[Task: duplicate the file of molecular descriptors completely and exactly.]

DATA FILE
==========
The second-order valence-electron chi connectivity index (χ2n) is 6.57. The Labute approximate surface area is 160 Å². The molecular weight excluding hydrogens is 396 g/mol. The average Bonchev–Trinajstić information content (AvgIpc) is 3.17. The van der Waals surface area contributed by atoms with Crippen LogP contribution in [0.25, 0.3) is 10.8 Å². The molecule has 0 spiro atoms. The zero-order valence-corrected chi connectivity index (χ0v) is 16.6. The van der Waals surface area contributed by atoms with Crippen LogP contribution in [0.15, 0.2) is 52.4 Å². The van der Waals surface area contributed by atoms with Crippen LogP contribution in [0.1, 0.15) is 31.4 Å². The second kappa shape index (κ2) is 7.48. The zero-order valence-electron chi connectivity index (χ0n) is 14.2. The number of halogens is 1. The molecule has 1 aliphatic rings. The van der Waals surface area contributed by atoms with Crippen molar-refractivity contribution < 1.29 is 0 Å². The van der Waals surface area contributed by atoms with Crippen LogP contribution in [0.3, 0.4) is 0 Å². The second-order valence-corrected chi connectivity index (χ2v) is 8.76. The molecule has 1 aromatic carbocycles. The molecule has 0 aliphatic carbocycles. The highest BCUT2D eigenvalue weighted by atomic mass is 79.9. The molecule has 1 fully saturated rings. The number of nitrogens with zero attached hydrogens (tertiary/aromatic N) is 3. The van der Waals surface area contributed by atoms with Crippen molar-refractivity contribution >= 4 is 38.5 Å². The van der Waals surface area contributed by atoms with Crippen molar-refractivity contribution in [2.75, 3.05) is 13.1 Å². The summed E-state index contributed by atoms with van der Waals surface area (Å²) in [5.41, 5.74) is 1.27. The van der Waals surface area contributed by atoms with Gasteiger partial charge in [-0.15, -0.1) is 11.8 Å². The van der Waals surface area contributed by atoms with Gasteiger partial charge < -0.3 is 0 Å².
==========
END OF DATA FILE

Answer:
The second-order valence-electron chi connectivity index (χ2n) is 6.57. The Labute approximate surface area is 160 Å². The molecular weight excluding hydrogens is 396 g/mol. The average Bonchev–Trinajstić information content (AvgIpc) is 3.17. The van der Waals surface area contributed by atoms with Crippen LogP contribution in [0.25, 0.3) is 10.8 Å². The molecule has 0 spiro atoms. The zero-order valence-corrected chi connectivity index (χ0v) is 16.6. The van der Waals surface area contributed by atoms with Crippen LogP contribution in [0.15, 0.2) is 52.4 Å². The van der Waals surface area contributed by atoms with Crippen LogP contribution in [0.1, 0.15) is 31.4 Å². The second kappa shape index (κ2) is 7.48. The zero-order valence-electron chi connectivity index (χ0n) is 14.2. The number of halogens is 1. The molecule has 1 aliphatic rings. The van der Waals surface area contributed by atoms with Crippen molar-refractivity contribution < 1.29 is 0 Å². The van der Waals surface area contributed by atoms with Crippen LogP contribution in [0.3, 0.4) is 0 Å². The second-order valence-corrected chi connectivity index (χ2v) is 8.76. The molecule has 1 aromatic carbocycles. The molecule has 0 aliphatic carbocycles. The highest BCUT2D eigenvalue weighted by atomic mass is 79.9. The molecule has 1 fully saturated rings. The number of nitrogens with zero attached hydrogens (tertiary/aromatic N) is 3. The van der Waals surface area contributed by atoms with Crippen molar-refractivity contribution >= 4 is 38.5 Å². The van der Waals surface area contributed by atoms with Crippen molar-refractivity contribution in [2.75, 3.05) is 13.1 Å². The summed E-state index contributed by atoms with van der Waals surface area (Å²) in [5.41, 5.74) is 1.27. The van der Waals surface area contributed by atoms with Gasteiger partial charge in [-0.15, -0.1) is 11.8 Å². The van der Waals surface area contributed by atoms with Gasteiger partial charge < -0.3 is 0 Å².